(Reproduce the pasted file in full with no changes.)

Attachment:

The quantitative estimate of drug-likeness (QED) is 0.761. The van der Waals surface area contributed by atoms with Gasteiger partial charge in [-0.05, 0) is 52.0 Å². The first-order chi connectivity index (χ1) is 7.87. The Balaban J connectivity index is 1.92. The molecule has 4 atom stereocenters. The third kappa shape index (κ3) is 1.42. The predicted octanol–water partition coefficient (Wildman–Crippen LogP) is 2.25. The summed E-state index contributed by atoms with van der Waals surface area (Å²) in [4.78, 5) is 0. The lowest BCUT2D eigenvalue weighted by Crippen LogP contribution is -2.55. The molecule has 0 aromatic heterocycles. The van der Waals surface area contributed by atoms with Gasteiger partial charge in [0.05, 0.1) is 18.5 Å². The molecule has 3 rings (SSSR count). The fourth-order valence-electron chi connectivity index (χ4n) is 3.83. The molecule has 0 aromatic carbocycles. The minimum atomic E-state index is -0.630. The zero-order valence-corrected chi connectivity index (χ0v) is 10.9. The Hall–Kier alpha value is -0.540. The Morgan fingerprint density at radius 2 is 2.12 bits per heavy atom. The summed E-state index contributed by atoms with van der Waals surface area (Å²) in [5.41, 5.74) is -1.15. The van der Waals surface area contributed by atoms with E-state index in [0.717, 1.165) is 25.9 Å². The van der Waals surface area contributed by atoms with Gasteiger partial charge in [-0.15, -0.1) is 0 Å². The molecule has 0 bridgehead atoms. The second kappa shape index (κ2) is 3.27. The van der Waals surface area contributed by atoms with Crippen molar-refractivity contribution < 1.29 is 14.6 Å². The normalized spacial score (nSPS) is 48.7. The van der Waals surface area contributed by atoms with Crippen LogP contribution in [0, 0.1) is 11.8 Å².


The quantitative estimate of drug-likeness (QED) is 0.761. The van der Waals surface area contributed by atoms with Gasteiger partial charge in [-0.05, 0) is 52.0 Å². The first-order chi connectivity index (χ1) is 7.87. The Balaban J connectivity index is 1.92. The molecule has 4 atom stereocenters. The third kappa shape index (κ3) is 1.42. The predicted octanol–water partition coefficient (Wildman–Crippen LogP) is 2.25. The summed E-state index contributed by atoms with van der Waals surface area (Å²) in [4.78, 5) is 0. The lowest BCUT2D eigenvalue weighted by Crippen LogP contribution is -2.55. The molecule has 0 aromatic heterocycles. The van der Waals surface area contributed by atoms with Gasteiger partial charge in [0.05, 0.1) is 18.5 Å². The molecule has 3 rings (SSSR count). The fourth-order valence-electron chi connectivity index (χ4n) is 3.83. The molecule has 0 aromatic carbocycles. The minimum atomic E-state index is -0.630. The zero-order valence-corrected chi connectivity index (χ0v) is 10.9. The Hall–Kier alpha value is -0.540. The Morgan fingerprint density at radius 2 is 2.12 bits per heavy atom. The summed E-state index contributed by atoms with van der Waals surface area (Å²) in [5.41, 5.74) is -1.15. The van der Waals surface area contributed by atoms with E-state index in [0.717, 1.165) is 25.9 Å². The van der Waals surface area contributed by atoms with Gasteiger partial charge in [-0.15, -0.1) is 0 Å². The molecule has 0 bridgehead atoms. The second kappa shape index (κ2) is 3.27. The van der Waals surface area contributed by atoms with Crippen molar-refractivity contribution < 1.29 is 14.6 Å². The normalized spacial score (nSPS) is 48.7. The van der Waals surface area contributed by atoms with Crippen LogP contribution in [0, 0.1) is 11.8 Å².